I’m having a hard time getting back into reading anything that’s not TOS-era because of all the cross-series referencing and crossover novels that become required reading for anything in the post-Nemesis Trek universe. I read the TNG Relaunch Series (starting with A DEATH IN WINTER) all the way through LOSING THE PEACE, as I recall; really enjoyed the whole DESTINY series and the Borg Resolution, as it were. I’d like to jump back in but don’t really get what the whole Typhon Pact is about. Seems like there’s too many prerequisites to just enjoy a Trek story.

Again, though, that’s why I like anything written in the TOS-era (from pre-Kirk through to the Crucible Trilogy, which I kind of personally consider the end of the TOS era); the stories are typically self-contained and quite entertaining. Some are crap, sure; but it’s nice to pick up one of the books and know that I’ll finish the story when I get to the end of the book.

@6 do historical research. The Typhon Pact is a Star Trek version of post WW2 Warsaw Pact where a group of nations banded together in an alliance against a common enemy. From that point the general ambiance of the Typhon Pact/Federation dealings mirror the Cold War to a degree.

As for these novels being in a separate continuity, its a very complex continuity post-Nemesis, so possibly not. This all still takes place prior to the destruction of Romulus but with 2 Romulan states, one the enemy of The Federation and the other friendly to it. As for the Data Factor, multiple possible explanations are seeded in these novels as to why Data looked his typical self in Countdown yet is described as human-looking in these novels. Without getting TOO spoilery, a new class of Soong-type androidsthat have the ability to alter their appearance at will were developed, of which NuData is one. There are other ‘differences’ but not necessarily ones suggesting two timelines, but rather details yet-to-be-clarified. Perhaps cover story vs. reality, etc.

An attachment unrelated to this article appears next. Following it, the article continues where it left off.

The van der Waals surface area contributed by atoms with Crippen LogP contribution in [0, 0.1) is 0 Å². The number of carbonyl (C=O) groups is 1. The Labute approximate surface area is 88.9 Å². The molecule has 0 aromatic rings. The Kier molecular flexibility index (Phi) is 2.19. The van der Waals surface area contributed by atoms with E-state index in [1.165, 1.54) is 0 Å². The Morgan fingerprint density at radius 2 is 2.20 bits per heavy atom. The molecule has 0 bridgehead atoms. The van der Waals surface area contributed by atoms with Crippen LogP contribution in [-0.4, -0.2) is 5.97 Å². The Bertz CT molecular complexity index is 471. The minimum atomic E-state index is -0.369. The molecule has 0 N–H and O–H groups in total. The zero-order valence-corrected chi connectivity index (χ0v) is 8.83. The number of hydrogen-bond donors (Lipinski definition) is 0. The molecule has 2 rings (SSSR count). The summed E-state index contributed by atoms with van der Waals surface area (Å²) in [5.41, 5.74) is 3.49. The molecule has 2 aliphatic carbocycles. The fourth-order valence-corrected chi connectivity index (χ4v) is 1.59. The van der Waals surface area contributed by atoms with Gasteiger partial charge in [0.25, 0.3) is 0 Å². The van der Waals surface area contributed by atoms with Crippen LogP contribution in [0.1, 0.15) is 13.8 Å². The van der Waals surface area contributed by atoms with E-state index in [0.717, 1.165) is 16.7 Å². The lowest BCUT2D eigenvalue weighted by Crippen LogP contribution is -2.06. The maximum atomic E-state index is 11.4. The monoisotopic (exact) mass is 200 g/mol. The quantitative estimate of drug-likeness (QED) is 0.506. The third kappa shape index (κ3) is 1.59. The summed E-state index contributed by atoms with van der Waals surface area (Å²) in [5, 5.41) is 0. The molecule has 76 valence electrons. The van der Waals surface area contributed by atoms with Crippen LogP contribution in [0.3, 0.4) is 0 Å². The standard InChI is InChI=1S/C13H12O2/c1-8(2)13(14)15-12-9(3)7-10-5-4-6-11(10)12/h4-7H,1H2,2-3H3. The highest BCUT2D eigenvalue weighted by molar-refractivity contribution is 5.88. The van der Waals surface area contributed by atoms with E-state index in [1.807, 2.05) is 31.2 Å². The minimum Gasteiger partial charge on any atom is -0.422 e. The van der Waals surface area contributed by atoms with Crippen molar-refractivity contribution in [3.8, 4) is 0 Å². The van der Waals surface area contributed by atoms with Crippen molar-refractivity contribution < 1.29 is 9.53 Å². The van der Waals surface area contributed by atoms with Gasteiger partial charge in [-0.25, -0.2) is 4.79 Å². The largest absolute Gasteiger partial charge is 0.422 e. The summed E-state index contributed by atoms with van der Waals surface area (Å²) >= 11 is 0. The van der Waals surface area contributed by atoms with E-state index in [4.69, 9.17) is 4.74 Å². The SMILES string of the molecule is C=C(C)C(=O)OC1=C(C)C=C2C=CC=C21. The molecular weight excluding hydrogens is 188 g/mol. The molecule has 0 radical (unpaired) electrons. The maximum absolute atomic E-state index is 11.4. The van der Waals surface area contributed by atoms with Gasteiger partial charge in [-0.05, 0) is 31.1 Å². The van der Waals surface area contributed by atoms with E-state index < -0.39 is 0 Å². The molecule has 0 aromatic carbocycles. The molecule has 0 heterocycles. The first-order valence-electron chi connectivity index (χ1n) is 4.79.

The Romulan states have already reunited in “Rough Beasts of Empire”, set in 2382.

The Litverse continuinity foreshadows developments of “Countdown”, e.g. introducing the black-haired, female Human tactical officer and Picard’ soon step-down from command. Some things are different, though, e.g. the methods of Data’s return.

Careful, folks… I’ve avoided spoilers in the reviews. Please avoid major spoilers in the comments as well.

@9 I forgot that one. thanks for reminding me. Aside from that though, y earlier hypothesis still holds. Any great writer, if he or she chose, could invent a plausible, non-alternate timeline way of explaining the differences in Data’s return methods. Also, I vaguely remember something about there being 2 Datas by then, the uberData in Cold Equations on, and the B-4 version, which was probably the one seen in Countdown.

Books and comics always seemed to exist in their own worlds. However, the novels do seem to be working toward taking some of Countdown into account (i.e. Picard considering diplomacy for the future, Data’s return). In Raise the Dawn, Sisko made an inference to Red Matter I believe when he thought what would happen if the artificial wormhole created by the Breen was used on a star. I think as we get closer to 2387 in the novels, you’ll see more of that taken into account. Obviously, the destruction of Romulus is canon, so that definitely will be seen in the novels. It may spell the end of the Typhon Pact, since Romulus is a huge part of the Pact.